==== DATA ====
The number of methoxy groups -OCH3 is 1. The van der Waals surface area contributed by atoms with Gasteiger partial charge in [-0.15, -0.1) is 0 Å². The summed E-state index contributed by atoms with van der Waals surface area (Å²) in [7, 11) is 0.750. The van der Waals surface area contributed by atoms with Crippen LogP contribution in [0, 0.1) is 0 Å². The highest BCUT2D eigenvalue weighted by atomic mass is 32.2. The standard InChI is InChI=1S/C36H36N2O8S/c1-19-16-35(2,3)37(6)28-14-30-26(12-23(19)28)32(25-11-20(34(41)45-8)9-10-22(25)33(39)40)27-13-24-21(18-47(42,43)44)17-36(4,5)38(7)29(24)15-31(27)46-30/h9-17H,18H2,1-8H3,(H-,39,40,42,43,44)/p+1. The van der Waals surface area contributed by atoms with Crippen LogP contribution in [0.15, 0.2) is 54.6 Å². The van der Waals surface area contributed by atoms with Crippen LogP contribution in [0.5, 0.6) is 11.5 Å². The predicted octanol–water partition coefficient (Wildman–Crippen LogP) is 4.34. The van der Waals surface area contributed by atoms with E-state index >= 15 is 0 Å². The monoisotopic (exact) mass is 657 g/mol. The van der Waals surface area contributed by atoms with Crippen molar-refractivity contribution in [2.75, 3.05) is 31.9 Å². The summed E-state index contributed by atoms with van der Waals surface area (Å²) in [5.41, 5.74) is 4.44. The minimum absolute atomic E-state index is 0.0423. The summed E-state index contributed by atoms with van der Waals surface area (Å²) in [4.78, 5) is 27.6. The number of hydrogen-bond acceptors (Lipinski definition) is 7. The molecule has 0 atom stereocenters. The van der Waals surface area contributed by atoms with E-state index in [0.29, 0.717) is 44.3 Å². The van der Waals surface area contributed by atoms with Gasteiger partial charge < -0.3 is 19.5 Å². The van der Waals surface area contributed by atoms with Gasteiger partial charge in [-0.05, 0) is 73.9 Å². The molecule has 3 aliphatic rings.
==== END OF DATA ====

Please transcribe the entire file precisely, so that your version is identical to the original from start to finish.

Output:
The number of methoxy groups -OCH3 is 1. The van der Waals surface area contributed by atoms with Gasteiger partial charge in [-0.15, -0.1) is 0 Å². The summed E-state index contributed by atoms with van der Waals surface area (Å²) in [7, 11) is 0.750. The van der Waals surface area contributed by atoms with Crippen LogP contribution in [0, 0.1) is 0 Å². The highest BCUT2D eigenvalue weighted by atomic mass is 32.2. The standard InChI is InChI=1S/C36H36N2O8S/c1-19-16-35(2,3)37(6)28-14-30-26(12-23(19)28)32(25-11-20(34(41)45-8)9-10-22(25)33(39)40)27-13-24-21(18-47(42,43)44)17-36(4,5)38(7)29(24)15-31(27)46-30/h9-17H,18H2,1-8H3,(H-,39,40,42,43,44)/p+1. The van der Waals surface area contributed by atoms with Crippen LogP contribution in [0.15, 0.2) is 54.6 Å². The van der Waals surface area contributed by atoms with Crippen LogP contribution in [0.5, 0.6) is 11.5 Å². The predicted octanol–water partition coefficient (Wildman–Crippen LogP) is 4.34. The van der Waals surface area contributed by atoms with E-state index >= 15 is 0 Å². The monoisotopic (exact) mass is 657 g/mol. The van der Waals surface area contributed by atoms with Crippen molar-refractivity contribution in [2.75, 3.05) is 31.9 Å². The summed E-state index contributed by atoms with van der Waals surface area (Å²) in [5.41, 5.74) is 4.44. The minimum absolute atomic E-state index is 0.0423. The summed E-state index contributed by atoms with van der Waals surface area (Å²) in [4.78, 5) is 27.6. The number of hydrogen-bond acceptors (Lipinski definition) is 7. The molecule has 0 atom stereocenters. The van der Waals surface area contributed by atoms with E-state index in [0.29, 0.717) is 44.3 Å². The van der Waals surface area contributed by atoms with Gasteiger partial charge < -0.3 is 19.5 Å². The van der Waals surface area contributed by atoms with Gasteiger partial charge in [-0.05, 0) is 73.9 Å². The molecule has 3 aliphatic rings.